Swami Sahajanand: One who always moved ahead

Swami Sahajanand Saraswati
Swami Sahajanand Saraswati

Revolutionary, Social Reformer, Writer, Historian, Intellectual


Swami Sahajanand emerges as one of the most outstanding peasant leader the country has ever seen. Recognized as one of the principle and significant leaders of peasantry in Bihar, Swami Sahajanand Saraswati was a brilliant intellectual and a striking master of debate. Gifted with numerous qualities of mass leadership, Sahajanand grew as a social reformer and politician and won a circle of several admirers. However, to his ill-fate, all his contributions towards the freedom movement of India and raising consciousness of peasants are forgotten today, except amongst a small number of historians and social scientists. The most attractive and instructive respect that he earned during his life was his intellectual transformation, which makes him distinguished even today, though with a small population. He was a versatile genius with performing several roles during his entire working career, such as linguist, polymath, sociologist, historian, philosopher, writer, grammarian, ascetic, revolutionary, Marxist, and politician.

Born on February 22, 1889 in the Ghazipur district of Eastern U.P. he became a renouncer at a very early stage of his life. It was the religious life of meditation and study which engaged him until 1914 after which he became a social activist, initially involving himself with the status struggle of Bhumihars. By the early twenties, Sahajanand’s interests shifted to Gandhian politics of the freedom movement, and then in the late twenties and early thirties to the politics of peasant activism. In these transitions he was not only entering new arenas of activism, but in that very process engaging in ideological and political conflict with his former allies. For example, the leading figures in the Bhumihar-Brahman Mahasabha with whom Sahajanand was associated in the teens and twenties, were also among the largest land controllers of Bihar and hence his most vigorous antagonists in his peasant activism phase. And by the same token, his admiration for Gandhi shifted in the middle and late thirties to sharp opposition over the issue of peasant rights within the context of the struggle for political freedom from the British.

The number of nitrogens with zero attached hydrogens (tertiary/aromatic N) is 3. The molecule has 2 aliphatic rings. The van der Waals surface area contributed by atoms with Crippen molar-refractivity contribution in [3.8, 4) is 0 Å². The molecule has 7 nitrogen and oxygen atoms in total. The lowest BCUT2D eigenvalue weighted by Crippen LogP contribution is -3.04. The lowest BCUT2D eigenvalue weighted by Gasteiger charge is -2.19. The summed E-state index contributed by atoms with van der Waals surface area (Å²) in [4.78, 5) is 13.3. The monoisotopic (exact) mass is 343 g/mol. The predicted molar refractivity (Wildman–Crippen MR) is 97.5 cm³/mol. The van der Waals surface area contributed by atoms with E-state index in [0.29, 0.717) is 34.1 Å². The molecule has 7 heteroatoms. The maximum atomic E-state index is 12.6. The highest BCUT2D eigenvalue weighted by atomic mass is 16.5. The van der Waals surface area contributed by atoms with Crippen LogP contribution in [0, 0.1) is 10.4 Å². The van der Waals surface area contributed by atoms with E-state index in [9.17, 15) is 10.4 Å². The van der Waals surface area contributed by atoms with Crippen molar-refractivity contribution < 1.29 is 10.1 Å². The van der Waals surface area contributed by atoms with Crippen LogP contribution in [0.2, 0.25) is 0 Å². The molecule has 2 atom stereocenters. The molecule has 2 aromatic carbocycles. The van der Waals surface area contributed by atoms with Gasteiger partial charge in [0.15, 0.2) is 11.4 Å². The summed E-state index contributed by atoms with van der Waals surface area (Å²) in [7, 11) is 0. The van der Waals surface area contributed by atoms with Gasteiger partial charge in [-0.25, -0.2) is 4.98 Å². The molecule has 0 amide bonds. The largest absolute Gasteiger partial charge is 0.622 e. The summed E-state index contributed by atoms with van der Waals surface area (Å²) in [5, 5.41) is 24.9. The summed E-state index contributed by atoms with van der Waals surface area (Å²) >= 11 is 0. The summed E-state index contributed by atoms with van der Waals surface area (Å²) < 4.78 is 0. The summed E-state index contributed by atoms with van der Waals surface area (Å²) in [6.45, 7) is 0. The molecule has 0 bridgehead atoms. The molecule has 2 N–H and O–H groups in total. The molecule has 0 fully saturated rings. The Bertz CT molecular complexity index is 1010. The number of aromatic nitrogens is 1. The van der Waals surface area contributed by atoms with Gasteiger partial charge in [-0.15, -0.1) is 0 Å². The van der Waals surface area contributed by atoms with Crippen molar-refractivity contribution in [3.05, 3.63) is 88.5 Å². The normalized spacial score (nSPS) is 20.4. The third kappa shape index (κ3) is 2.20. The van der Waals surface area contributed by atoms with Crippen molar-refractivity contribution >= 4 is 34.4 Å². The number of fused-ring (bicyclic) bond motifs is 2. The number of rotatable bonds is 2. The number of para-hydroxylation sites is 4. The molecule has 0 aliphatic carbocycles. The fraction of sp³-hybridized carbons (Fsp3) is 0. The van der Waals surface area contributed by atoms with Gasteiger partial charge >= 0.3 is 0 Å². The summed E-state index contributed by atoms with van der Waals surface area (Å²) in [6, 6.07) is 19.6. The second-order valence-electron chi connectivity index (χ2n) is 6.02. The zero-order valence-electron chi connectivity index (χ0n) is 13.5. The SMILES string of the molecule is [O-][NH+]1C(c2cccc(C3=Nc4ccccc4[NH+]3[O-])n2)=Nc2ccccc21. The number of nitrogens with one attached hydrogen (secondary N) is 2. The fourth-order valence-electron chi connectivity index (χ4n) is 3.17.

Before attempting any hasty slotting of his personality on the basis of his association with any one cause, it should be borne in mind that he was an activist constantly on the leading edge of social, cultural, and political change which for him had to be transformational in character. He himself writes in ‘Mera Jeevan Sangharsh’, I am gradually moving ahead .. I have learnt from my experiences. And this much I can say that I have always moved ahead. This process is an ongoing one.

Kisan Sabha

On the basis of experiences gathered from his social activism, Sahajanand formed the West Patna Kisan Sabha in 1928. His struggle against the brazen exploitation of the peasants by the zamindars and the economic backwardness in the countryside created the platform for the Bihar Pradesh Kisan Sabha. As the scope of the struggle widened, it moved through the stages of struggle on economic issues like rent and forced labour to soon cover the much broader issue of the abolition of Zamindari system. The struggle in the area of politics strengthened the organisation and there was a time when in Bihar alone there were more than two lakh members of Kisan Sabha. The strength in which the peasants demonstrated in front of the Bihar Assembly in 1936 still remains unparalleled.

The novelty of Swamiji’s career lies in his ability to be always sensitive to his surrounding and transform his ideas and activities in the interest of justice and equity. Hence, given his background in representing the interests of peasant tenants in the early and middle 1930s, it is not surprising to find him arguing the case for agricultural labourers and the rural poor on the margins of the Indian social experience. In his tract ‘Khet Mazdoor’ he asks, “But who cares for the poor?” In the essays of this tract he vividly describes their condition and their history and submits proposals for change that in many respects have as much relevance today as they did in 1941, when it was written.